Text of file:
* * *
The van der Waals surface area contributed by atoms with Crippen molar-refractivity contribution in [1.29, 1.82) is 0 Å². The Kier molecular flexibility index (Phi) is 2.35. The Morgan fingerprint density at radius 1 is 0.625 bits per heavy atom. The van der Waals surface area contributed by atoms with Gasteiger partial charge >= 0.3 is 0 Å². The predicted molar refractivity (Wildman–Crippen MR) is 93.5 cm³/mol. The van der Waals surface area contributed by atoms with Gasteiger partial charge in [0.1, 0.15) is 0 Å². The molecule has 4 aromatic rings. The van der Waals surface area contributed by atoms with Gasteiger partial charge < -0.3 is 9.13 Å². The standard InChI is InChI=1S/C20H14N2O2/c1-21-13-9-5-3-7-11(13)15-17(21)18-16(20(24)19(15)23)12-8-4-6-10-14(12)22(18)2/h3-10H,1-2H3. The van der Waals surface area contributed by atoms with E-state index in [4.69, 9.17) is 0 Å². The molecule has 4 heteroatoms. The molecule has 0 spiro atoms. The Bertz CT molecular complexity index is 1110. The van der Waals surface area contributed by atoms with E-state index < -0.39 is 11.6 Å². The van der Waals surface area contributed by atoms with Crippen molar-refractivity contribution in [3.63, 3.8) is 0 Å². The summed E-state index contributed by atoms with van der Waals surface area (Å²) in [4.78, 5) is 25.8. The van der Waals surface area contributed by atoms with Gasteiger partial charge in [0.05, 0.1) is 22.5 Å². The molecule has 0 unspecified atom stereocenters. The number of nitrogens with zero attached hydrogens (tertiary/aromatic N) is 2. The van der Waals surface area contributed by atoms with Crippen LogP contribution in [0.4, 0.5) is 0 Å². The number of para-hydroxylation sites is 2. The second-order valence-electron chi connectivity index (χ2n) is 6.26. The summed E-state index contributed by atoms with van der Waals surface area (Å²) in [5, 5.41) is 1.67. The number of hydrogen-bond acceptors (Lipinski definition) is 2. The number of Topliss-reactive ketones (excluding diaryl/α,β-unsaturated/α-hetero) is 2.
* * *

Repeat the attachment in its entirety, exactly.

The van der Waals surface area contributed by atoms with Crippen molar-refractivity contribution in [1.29, 1.82) is 0 Å². The Kier molecular flexibility index (Phi) is 2.35. The Morgan fingerprint density at radius 1 is 0.625 bits per heavy atom. The van der Waals surface area contributed by atoms with Gasteiger partial charge >= 0.3 is 0 Å². The predicted molar refractivity (Wildman–Crippen MR) is 93.5 cm³/mol. The van der Waals surface area contributed by atoms with Gasteiger partial charge in [0.1, 0.15) is 0 Å². The molecule has 4 aromatic rings. The van der Waals surface area contributed by atoms with Gasteiger partial charge < -0.3 is 9.13 Å². The standard InChI is InChI=1S/C20H14N2O2/c1-21-13-9-5-3-7-11(13)15-17(21)18-16(20(24)19(15)23)12-8-4-6-10-14(12)22(18)2/h3-10H,1-2H3. The van der Waals surface area contributed by atoms with E-state index in [4.69, 9.17) is 0 Å². The molecule has 4 heteroatoms. The molecule has 0 spiro atoms. The Bertz CT molecular complexity index is 1110. The van der Waals surface area contributed by atoms with E-state index < -0.39 is 11.6 Å². The van der Waals surface area contributed by atoms with Crippen molar-refractivity contribution in [3.63, 3.8) is 0 Å². The summed E-state index contributed by atoms with van der Waals surface area (Å²) in [4.78, 5) is 25.8. The van der Waals surface area contributed by atoms with Gasteiger partial charge in [0.05, 0.1) is 22.5 Å². The molecule has 0 unspecified atom stereocenters. The number of nitrogens with zero attached hydrogens (tertiary/aromatic N) is 2. The van der Waals surface area contributed by atoms with Crippen LogP contribution in [0.4, 0.5) is 0 Å². The number of para-hydroxylation sites is 2. The second-order valence-electron chi connectivity index (χ2n) is 6.26. The summed E-state index contributed by atoms with van der Waals surface area (Å²) in [5, 5.41) is 1.67. The number of hydrogen-bond acceptors (Lipinski definition) is 2. The number of Topliss-reactive ketones (excluding diaryl/α,β-unsaturated/α-hetero) is 2.